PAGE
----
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Safyral: Is There a Link between Drospirenone and Strokes?

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Seattle, WAStrokes in any age group are a cause for concern, but when young women who are relatively healthy suffer a stroke, red flags tend to be raised, particularly when some drugs used primarily by young women have been linked in studies to an increased risk of stroke. This is true of Safyral and other, similar birth control pills. Safyral side effects, according to the US Food and Drug Administration, include an increased risk of blood clots and stroke. Although Safyral is similar to other drugs such as Yasmin and Yaz, it has not received nearly the media attention of those other drugs.

According to a report from the FDA, the risk of cardiovascular complications linked to the use of combined hormonal contraceptives (CHCs) has long been a source of concern. Combined hormonal contraceptives are contraceptives that combine two different female hormones, an estrogen and a progestin. Safyral is a combined hormonal contraceptive because it contains ethinyl estradiol (estrogen) and drospirenone (progestin).

The FDA’s report, “Combined Hormonal Contraceptives (CHCs) and the Risk of Cardiovascular Disease Endpoints,” notes that the side effects of concern are serious, including venous thromboembolism, pulmonary embolism, acute myocardial infarction and stroke. Furthermore, the FDA report raised the concern that even with an increased risk of cardiovascular events associated with combined hormonal contraceptives, those CHCs that contained drospirenone might have an even further increased risk of heart-related problems.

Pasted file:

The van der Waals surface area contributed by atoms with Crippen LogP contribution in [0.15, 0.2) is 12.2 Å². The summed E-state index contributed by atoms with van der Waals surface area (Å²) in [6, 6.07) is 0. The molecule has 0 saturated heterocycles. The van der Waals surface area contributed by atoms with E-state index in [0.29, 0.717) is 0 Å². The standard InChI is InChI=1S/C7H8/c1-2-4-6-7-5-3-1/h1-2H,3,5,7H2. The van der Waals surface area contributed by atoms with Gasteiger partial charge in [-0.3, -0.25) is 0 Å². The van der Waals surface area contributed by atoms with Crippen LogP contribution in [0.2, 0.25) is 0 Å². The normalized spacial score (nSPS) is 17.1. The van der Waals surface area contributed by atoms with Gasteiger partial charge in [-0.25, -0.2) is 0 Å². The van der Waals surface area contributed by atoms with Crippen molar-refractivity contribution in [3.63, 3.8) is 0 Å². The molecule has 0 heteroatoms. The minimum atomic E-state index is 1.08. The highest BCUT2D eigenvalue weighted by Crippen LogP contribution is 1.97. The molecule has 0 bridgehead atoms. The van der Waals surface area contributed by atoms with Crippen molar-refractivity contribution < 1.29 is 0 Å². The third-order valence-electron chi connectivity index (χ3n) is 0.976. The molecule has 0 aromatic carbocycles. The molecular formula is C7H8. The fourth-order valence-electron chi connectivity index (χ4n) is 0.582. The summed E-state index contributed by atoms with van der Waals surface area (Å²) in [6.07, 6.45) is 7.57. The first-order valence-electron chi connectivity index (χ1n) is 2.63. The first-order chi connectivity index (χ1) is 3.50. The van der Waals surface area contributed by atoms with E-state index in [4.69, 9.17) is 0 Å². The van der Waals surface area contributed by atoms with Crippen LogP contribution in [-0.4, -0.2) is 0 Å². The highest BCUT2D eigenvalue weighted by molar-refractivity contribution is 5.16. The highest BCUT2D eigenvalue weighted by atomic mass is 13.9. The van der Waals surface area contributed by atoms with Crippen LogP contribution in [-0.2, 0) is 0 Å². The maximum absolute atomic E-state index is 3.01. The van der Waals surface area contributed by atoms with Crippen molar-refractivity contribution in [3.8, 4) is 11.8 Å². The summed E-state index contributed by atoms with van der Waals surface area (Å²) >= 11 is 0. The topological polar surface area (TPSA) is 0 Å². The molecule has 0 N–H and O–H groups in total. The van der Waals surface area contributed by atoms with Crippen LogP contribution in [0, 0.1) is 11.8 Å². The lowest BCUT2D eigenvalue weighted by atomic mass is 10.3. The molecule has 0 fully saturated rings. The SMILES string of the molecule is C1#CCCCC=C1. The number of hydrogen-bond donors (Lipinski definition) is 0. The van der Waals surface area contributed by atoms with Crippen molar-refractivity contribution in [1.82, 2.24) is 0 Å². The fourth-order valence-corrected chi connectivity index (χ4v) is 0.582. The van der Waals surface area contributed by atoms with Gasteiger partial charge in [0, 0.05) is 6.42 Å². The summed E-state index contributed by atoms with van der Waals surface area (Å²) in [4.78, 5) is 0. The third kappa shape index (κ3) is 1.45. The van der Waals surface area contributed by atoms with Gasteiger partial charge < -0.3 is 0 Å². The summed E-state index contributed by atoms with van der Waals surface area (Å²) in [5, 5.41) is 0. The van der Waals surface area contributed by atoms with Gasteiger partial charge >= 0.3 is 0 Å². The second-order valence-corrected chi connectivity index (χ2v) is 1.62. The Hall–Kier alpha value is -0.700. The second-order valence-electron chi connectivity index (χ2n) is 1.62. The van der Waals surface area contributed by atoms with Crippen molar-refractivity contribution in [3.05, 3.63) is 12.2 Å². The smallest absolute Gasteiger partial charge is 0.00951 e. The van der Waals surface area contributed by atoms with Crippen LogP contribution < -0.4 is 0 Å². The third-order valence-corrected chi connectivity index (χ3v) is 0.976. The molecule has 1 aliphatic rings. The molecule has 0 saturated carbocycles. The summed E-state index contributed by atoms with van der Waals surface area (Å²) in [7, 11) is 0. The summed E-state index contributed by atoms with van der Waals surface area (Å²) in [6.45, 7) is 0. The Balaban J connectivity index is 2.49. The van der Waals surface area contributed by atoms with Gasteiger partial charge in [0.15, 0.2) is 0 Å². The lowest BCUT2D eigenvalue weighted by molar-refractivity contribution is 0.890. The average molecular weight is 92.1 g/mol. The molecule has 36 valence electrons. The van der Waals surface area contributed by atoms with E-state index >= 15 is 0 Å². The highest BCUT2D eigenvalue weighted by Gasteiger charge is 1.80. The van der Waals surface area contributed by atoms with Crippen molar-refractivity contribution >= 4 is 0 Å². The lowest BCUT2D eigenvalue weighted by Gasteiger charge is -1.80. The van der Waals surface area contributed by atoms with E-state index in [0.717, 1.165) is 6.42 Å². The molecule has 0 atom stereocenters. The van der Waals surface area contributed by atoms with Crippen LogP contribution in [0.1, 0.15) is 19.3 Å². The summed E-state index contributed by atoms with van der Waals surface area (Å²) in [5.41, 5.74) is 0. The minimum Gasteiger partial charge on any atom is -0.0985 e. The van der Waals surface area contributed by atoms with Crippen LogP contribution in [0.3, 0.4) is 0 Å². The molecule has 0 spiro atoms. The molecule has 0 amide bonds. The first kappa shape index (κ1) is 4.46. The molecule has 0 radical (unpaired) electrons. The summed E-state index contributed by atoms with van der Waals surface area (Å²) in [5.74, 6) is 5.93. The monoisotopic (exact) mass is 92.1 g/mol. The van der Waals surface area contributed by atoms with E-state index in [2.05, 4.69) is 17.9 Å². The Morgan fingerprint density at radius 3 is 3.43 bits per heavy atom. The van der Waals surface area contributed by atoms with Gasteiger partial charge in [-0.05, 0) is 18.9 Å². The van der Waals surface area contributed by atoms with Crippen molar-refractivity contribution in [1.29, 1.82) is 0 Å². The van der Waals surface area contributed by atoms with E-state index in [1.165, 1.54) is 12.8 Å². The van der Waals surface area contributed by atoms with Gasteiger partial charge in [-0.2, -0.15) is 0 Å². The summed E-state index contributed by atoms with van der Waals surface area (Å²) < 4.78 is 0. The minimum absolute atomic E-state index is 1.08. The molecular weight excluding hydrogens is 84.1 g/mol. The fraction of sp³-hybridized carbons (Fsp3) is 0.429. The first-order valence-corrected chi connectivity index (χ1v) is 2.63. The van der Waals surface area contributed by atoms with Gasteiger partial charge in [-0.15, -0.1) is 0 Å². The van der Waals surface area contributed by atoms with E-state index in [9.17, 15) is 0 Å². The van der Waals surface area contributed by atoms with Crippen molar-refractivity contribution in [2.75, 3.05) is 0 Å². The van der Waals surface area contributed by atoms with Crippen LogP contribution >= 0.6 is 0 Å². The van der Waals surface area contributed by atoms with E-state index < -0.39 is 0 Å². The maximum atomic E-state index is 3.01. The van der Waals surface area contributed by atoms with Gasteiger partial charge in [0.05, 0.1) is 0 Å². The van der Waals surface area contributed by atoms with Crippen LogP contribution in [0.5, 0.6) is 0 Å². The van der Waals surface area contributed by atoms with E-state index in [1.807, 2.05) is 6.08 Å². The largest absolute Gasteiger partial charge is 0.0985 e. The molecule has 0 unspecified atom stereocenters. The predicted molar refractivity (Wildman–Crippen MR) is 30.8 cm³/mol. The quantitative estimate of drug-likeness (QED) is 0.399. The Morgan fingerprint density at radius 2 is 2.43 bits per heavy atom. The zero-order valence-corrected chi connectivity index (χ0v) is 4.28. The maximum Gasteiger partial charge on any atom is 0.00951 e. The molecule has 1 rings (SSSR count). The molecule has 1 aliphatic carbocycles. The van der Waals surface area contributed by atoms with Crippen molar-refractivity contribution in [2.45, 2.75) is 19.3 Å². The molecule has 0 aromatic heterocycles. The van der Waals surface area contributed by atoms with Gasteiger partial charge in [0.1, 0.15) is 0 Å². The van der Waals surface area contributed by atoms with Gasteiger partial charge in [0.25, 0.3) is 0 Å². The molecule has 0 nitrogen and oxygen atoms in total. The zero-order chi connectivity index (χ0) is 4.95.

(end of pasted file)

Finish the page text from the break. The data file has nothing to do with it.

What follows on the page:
“DRSP [drospirenone/ethinyl estradiol tablets] may increase cardiac arrhythmia risks and sudden deaths among users because it has anti-mineralocorticoid activity that may increase potassium levels,” the report’s authors wrote.

Studies have not always agreed on the risks associated with DRSP-combined hormonal contraceptives. Some studies have found no increased risk associated with drospirenone, while others have found an increased risk of venous thrombosis when compared with other contraceptives that contained levonorgestrel.

Researchers for the FDA found that the use of drospirenone in a combined hormonal contraceptive was linked to an increased risk of venous thromboembolism.

Lawsuits have been filed against the makers of Yasmin and Yaz, both of which contain drospirenone, alleging women suffered serious health problems, including blood clots and strokes, following their use of the contraceptives. Despite some concerns about the risks associated with drospirenone-containing birth control, the FDA has elected to keep such contraceptives on the market, finding that their benefits outweigh the risks.


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